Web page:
This ECG was obtained from an elderly man who was complaining of acute-onset chest pain, radiating down his left arm. He also complained of a cough, and had audible rhonchi. The machine interpretation gives several possible explanations for the widespread ST elevation noted on the ECG. The paramedics were a bit distracted by the machine's interpretation, and by the respiratory symptoms, and decided not to call a "cardiac alert" on the patient. They did, however, quickly transport him to the closest hospital, which happened to have full-service cardiac facilities. The patient was diagnosed with an acute M.I. and treated with angioplasty in the cath lab, with a good outcome. Afterward, the medics felt that they "overthought" this one, and should have given more weight to the patient's symptoms. Teach your students to evaluate their experiences with open minds and unafraid of self-criticism, so they may learn from every patient. This patient received excellent care, and the paramedics added to their "information banks", upon which they will draw for many years to come.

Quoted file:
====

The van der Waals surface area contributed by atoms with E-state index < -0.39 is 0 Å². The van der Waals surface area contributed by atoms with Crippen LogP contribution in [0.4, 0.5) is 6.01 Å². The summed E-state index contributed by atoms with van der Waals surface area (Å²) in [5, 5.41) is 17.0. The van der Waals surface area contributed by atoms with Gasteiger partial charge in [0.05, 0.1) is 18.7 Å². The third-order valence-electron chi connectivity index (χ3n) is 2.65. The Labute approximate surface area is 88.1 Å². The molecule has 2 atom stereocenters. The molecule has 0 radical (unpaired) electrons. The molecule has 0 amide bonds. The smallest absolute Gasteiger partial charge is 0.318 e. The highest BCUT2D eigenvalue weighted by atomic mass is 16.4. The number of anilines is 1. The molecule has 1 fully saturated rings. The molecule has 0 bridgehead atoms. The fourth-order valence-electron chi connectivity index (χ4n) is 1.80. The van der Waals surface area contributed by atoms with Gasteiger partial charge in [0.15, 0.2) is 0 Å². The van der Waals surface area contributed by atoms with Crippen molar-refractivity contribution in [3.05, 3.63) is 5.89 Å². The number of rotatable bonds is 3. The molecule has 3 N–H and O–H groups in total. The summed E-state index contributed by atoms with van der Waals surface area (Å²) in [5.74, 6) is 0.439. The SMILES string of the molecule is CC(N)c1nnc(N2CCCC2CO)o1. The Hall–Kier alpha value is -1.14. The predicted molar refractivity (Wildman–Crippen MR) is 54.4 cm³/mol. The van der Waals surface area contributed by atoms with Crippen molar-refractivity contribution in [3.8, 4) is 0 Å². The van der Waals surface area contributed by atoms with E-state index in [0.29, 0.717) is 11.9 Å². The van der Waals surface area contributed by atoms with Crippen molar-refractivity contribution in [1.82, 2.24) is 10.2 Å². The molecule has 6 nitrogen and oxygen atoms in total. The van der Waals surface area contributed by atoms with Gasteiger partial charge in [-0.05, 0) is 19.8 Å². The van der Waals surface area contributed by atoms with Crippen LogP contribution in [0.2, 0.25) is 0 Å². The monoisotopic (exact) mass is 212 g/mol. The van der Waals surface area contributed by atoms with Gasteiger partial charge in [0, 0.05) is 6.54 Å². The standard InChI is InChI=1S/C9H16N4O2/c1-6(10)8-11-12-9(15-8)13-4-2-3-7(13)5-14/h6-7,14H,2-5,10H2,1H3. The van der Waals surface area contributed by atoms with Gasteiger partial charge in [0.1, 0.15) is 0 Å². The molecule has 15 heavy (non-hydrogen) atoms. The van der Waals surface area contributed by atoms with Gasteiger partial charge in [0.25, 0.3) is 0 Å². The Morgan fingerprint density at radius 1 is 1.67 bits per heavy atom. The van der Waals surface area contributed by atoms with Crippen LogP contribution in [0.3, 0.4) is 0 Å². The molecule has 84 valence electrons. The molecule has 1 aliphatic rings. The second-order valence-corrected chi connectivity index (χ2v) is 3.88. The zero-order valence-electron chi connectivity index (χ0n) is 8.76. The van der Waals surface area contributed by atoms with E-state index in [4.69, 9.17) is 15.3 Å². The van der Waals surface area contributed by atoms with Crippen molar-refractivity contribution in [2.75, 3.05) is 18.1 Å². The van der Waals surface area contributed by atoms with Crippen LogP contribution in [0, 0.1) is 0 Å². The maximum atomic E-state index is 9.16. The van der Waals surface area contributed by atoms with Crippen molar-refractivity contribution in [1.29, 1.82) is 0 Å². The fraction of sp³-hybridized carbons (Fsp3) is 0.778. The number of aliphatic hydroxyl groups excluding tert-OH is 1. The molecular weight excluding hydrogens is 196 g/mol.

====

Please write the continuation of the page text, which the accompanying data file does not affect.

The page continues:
Although the angiogram results are not available to us, it is plausible that a proximal occlusion of the LCA, near the bifurcation of the LAD and the diagonal, could cause ST elevation in V3 through V6, with mild elevation in Lead II (which is oriented to the leftward portion of the inferior wall), and ST and T changes in the high lateral leads (I and aVL).